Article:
Petitioner states he has been in detention since March 4, 2016, and ICE has been unable to remove him to Mexico or any other country. He alleges that he must be released because the six month presumptively reasonable period of detention has passed, there are no special circumstances justifying continued detention, and there is no reasonable likelihood of removal in the foreseeable future. Zadvydas v. Davis, 533 U.S. 678, 699-700 (2001). He contends that he has repeatedly sought custody redeterminations but those requests have been denied. In addition, he claims the Immigration Judge wrongly rejected his requests for a bond hearing for lack of jurisdiction finding Petitioner was not in removal proceedings but in “withholding-only” proceedings. Likewise, he contends the BIA erred in affirming the Immigration Judge's decision.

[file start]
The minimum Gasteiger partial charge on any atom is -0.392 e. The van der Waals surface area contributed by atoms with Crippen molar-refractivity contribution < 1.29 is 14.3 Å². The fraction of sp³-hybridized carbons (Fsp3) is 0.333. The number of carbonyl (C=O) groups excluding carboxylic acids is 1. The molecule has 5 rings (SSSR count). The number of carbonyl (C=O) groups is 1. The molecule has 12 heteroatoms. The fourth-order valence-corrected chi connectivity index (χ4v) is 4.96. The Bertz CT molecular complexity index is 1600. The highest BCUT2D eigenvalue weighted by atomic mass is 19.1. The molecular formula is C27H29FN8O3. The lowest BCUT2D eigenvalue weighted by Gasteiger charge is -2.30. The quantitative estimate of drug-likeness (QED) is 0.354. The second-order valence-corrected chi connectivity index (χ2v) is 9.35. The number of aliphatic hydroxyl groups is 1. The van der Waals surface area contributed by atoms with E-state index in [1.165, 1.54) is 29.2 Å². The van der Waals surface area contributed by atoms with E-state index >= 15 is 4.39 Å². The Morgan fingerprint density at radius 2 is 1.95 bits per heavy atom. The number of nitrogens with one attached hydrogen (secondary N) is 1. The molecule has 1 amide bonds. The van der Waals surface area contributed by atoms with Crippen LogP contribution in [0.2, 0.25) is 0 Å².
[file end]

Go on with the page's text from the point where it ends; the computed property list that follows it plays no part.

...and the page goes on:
A. Statutory Basis for Continued Detention

         The first issue the Court must address is the current statutory basis for Petitioner's continued detention. Petitioner contends he is detained pursuant to 8 U.S.C. § 1226(c), and Respondent contends Petitioner is detained pursuant to § 1231(a). The basis for detention is important because “[w]here an alien falls within the statutory scheme can affect whether his detention is mandatory or discretionary, as well as the kind of review process available to him if he wishes to contest the necessity of his detention.” Prieto-Romero v. Clark, 534 F.3d 1053, 1057 (9th Cir. 2008.)

         Petitioner is subject to a final order of removal. As noted above, he may seek an exception from the order of removal if he fears returning to the country designated in the removal order. 8 C.F.R. § 208.31. Upon seeking such exception, the petitioner's case is immediately forwarded to an asylum officer to determine whether the petitioner has a reasonable fear of persecution or torture. If the asylum officer so finds, the matter is referred to the Immigration Judge “for full consideration of the request for withholding of removal only.” 8 C.F.R. § 208.31(e). Petitioner fears removal to Mexico and has requested withholding of his removal order. The withholding proceedings are ongoing.